NY Clergy Abuse | NY Child Victims Act
New York Child Victims Act
Victims of childhood sex abuse need time. Time to remember, time to link it to possible damaging adult behavior and time to gather the determination to come forward. Some states have recognized this and have extended the statute of limitations on sex abuse claims. Other states have initiated bills that have yet to pass. New York is one of these states where some of its legislators have recognized that sex abuse victims need the extra time and is trying to pass legislation that would extend the statute of limitations for sexual abuse victims.
In New York, the leaders of the Roman Catholic Church and other religious denominations who failed to report or covered up clergy childhood abuse have not always been held to account, thanks to a state statute of limitations that requires a victim to commence a lawsuit by the time they are 23 years old. The New York statute of limitations for sexual abuse is so short that it ensures that most predators are not held accountable for their actions. As a result, abusive clergy members in New York, and those who have helped hide their acts have been able to “run out the clock” and escape any responsibility for their despicable behavior. At the same time, this unreasonably short statute of limitations has prevented many New York childhood clergy abuse victims from having their stories told and from being compensated.
The New York Child Victims Act has come up in the state legislature several times now since 2006, but has yet to pass. Heavy lobbying by Catholic Church officials, ultra-Orthodox Jewish leaders and other religious authorities has helped to block its passage. Despite this formidable opposition, the New York clergy childhood abuse lawyers at Alonso Krangle LLP are working hard on behalf of victims to get the New York Child Victims Act signed into law. Our New York clergy childhood abuse lawyers believe the Act offers the only chance at justice for those who were denied their day in court because of the current short statute of limitations.
The proposed New York Child Victims Act would give victims of sexual abuse more time to press charges, as well as extend the timeframe for civil lawsuits. Five years would be added to the state’s statute of limitations, giving New York clergy abuse victims until their 28th birthday to bring a civil lawsuit. The Act would also create a one-year, one time suspension of the current statute of limitations. During this period, adult survivors of childhood sexual abuse of any age would be able to sue their abuser as well as anyone who protected or covered up for the predator—even if the statute of limitations has already expired.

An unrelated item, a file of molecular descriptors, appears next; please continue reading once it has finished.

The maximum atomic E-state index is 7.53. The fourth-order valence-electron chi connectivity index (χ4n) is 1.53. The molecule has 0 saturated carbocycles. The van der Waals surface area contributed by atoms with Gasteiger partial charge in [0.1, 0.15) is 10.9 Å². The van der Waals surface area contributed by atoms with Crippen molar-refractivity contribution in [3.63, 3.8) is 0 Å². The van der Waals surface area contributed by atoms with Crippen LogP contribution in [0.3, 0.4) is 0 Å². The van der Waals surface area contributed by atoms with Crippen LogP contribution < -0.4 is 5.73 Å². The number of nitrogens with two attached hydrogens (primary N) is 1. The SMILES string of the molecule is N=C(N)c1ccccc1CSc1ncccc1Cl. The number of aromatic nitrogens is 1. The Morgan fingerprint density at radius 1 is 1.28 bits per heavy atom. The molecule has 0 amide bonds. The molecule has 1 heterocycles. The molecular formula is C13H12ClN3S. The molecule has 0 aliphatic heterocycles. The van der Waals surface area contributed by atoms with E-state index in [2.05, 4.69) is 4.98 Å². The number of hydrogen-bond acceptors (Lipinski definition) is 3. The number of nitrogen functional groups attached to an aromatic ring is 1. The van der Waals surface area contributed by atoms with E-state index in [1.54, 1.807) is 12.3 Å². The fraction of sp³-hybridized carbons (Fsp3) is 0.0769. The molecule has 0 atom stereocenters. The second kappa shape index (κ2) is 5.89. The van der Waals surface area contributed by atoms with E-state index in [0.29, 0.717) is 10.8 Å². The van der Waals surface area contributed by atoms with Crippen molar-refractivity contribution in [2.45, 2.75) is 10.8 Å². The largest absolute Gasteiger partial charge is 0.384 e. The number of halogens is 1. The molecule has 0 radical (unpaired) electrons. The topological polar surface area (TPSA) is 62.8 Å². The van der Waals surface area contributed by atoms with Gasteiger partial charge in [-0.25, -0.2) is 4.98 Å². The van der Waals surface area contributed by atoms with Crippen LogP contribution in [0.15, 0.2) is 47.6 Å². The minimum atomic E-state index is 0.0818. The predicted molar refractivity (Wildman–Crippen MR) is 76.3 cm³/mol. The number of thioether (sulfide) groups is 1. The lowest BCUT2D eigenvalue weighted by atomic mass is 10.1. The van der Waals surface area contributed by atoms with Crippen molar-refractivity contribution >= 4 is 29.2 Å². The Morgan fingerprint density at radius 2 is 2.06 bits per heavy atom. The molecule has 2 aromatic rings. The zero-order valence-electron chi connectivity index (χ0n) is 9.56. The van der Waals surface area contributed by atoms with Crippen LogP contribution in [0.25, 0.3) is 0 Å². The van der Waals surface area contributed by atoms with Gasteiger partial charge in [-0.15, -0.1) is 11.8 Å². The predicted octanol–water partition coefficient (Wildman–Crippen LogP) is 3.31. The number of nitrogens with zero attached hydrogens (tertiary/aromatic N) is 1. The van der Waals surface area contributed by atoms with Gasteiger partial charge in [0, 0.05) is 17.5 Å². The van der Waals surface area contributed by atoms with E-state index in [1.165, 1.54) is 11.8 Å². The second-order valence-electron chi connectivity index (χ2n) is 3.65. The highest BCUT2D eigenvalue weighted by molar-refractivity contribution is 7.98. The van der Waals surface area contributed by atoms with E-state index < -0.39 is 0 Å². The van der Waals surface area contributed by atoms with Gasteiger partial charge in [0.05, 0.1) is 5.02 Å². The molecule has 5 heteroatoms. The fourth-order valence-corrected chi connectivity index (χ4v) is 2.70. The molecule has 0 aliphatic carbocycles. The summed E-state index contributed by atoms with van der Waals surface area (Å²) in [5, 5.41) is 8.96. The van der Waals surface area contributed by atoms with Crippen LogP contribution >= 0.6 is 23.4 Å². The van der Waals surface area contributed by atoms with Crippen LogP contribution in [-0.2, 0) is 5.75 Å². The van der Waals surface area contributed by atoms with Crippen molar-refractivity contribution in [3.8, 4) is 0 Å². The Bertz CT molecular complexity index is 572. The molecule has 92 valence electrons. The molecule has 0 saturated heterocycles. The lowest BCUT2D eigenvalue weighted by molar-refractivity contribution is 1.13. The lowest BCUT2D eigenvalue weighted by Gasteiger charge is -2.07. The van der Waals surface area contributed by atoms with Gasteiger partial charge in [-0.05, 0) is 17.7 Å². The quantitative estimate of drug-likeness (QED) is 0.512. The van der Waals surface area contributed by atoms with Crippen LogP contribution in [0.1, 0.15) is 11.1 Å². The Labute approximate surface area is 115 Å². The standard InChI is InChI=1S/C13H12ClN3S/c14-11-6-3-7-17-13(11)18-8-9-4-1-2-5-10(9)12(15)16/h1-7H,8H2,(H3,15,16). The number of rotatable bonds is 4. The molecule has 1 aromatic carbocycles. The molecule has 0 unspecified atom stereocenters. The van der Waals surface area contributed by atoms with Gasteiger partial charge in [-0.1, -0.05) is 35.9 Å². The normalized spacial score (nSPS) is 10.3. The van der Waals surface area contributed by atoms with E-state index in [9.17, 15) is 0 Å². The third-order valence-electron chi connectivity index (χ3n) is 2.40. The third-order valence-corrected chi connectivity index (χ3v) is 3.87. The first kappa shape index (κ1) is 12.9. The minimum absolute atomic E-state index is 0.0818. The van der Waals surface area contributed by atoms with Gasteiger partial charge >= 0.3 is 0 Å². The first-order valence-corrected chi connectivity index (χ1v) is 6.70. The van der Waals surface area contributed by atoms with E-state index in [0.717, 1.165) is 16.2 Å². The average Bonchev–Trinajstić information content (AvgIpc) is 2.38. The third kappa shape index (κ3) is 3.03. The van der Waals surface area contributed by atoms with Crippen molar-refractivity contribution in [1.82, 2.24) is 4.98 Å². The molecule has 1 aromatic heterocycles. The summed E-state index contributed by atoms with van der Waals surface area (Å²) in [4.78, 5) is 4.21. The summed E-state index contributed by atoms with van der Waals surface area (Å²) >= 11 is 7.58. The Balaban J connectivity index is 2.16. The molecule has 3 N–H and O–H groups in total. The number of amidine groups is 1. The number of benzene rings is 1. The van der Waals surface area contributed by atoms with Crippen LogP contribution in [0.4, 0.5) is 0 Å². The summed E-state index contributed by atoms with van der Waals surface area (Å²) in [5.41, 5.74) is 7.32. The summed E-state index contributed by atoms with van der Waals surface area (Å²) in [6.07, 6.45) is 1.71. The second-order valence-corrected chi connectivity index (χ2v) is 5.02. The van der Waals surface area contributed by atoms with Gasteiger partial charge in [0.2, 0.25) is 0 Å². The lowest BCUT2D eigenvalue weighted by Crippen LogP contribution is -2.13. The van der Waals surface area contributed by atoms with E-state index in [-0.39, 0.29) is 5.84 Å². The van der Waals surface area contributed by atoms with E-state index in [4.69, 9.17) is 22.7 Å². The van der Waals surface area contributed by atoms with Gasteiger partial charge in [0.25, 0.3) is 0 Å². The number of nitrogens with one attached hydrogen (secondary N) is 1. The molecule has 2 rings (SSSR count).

Expecting most victims of clergy childhood abuse to file a claim by the time they are 23 is not realistic, considering that the trauma inflicted on these individuals is so great. In a large number of cases, victims of childhood abuse cannot even begin to deal with what happened to them until they are well into adulthood. Many abusers, especially clergy members, hold positions of power and trust. Their religious institutions often go to great lengths to protect these monsters. As a result, clergy who abuse children can successfully silence their victims through intimidation, making it even more difficult for their victims to come forward until years after the abuse has ended.
Passing the New York Child Victims Act will ensure that fewer predators are free to habitually harm children. When California enacted a similar law, more than 300 childhood abusers were exposed. Given that predators have multiple victims, the California law likely saved an untold number of children from abuse at the hands of these same criminals. Meanwhile, the current statute of limitations in New York has likely helped to conceal hundreds of child abusers who have continued to prey on victims.
The opposition to the New York Child Victims Act is being spearheaded by powerful religious leaders whose institutions could be liable for millions of dollars if the victims of New York clergy childhood abuse are ever able to hold pedophile priests, ministers and rabbis – as wells their enablers – accountable for their crimes. Catholic Bishops, for example, have been quite vocal in expressing fears that passage of the Act could “bankrupt” the Church. So far, they’ve been successful, and because of their efforts, thousands of victims of New York clergy abuse have been denied their day in court.
The New York clergy abuse lawyers at Alonso Krangle LLP believe the New York Child Victims Act is an urgently-needed law. No matter how long it takes, our firm will work with childhood abuse victims to ensure that it is passed in the future. To learn more about the New York Child Victims Act, or to discuss a case with one of our New York clergy abuse attorneys, please contact us today by calling 800-403-6191.